NORTHAMPTON — A half-dozen cigarettes burn inside an outdoor “smoke shack” at the hilltop Veterans Affairs Medical Center, filling the bare-bones shelter with thick, swirling, eye-watering smoke that has largely disappeared outside this 12-by-20-foot space.
“It’s my way of relaxing, and I’m addicted to it,” said Rocky Lavalette, a 70-year-old Vietnam veteran whose white mustache is stained by nicotine. “I’ve tried stopping about 88 times. I’ve tried everything.”
Lavalette presumably will have to try again. The VA is rolling out a nationwide smoking ban at all its hospitals and medical centers beginning Oct. 1, a blanket prohibition that covers the grounds, parking lots, visiting cars, and even the designated “smoke shacks” where veterans congregate.
But where VA officials see a long-needed ban for health reasons, many veterans — particularly older ones — see a hastily implemented change that will compound their stress, interfere with camaraderie, and be difficult to enforce.
“I don’t need this aggravation,” said Lavalette, who has smoking-related lung disease. “It’ll be something else to worry about. It’ll make me want to smoke more.”
In addition to cigarettes, the ban will include cigars, pipes, and e-cigarettes, including vaping devices that have not been approved by the US Food and Drug Administration. Union employees at the VA will be allowed to smoke until January under an agreement reached with the American Federation of Government Employees, which had filed a grievance against the move.
VA administrators acknowledge that the ban presents problems in implementation and for veterans culture, considering that cigarettes once were included in military rations. Veterans smoke at double the rate of people who have never served in the military — 29 percent to 14 percent, respectively, according to the US Centers for Disease Control and Prevention.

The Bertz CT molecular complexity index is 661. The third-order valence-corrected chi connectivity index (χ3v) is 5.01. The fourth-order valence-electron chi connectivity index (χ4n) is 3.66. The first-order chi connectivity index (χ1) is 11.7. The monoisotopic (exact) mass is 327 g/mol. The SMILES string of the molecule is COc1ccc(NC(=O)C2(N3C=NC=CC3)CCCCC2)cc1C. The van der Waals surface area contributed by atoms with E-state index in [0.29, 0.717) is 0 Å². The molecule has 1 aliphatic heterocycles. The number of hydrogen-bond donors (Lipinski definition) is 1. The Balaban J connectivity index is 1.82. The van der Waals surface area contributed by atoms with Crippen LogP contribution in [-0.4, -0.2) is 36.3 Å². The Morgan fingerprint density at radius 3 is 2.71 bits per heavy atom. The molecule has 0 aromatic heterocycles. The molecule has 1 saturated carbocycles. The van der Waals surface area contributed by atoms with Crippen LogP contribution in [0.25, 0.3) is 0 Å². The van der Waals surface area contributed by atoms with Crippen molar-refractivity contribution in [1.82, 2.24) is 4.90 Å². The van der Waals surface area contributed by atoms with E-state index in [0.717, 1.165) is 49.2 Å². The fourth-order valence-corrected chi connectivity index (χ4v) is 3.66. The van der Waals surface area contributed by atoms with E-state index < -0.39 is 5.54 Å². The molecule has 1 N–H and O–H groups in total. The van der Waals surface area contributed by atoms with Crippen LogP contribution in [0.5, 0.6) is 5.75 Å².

“It will be very challenging at first,” said Andrew McMahon, associate director of the VA Central Western Massachusetts Healthcare System, a group of eight sites that include the Northampton facility. “We’re going to approach them in a very friendly manner with the resources that we can provide.”
McMahon also said Oct. 1 will not bring overnight enforcement by VA police, adding that the VA will ease the transition to a smoke-free environment for the 7,000 veterans who receive care at Northampton.
“I don’t want to tie our hands and say we’re not going to enforce anything, but we really want to take an outreach approach,” McMahon said. “We’re not going to be issuing any monetary tickets or anything that has any real consequences for the foreseeable future.’
The same go-slow approach appears likely to be repeated at the VA’s Boston facilities in Jamaica Plain and West Roxbury. John D’Adamo, who co-chairs the VA’s smoke-free implementation team in Boston, said the initial focus will be spreading awareness of the policy and encouraging smokers to take advantage of VA wellness programs.
“We’re really embracing this as an opportunity to encourage and promote a healthy and safe environment,” D’Adamo said.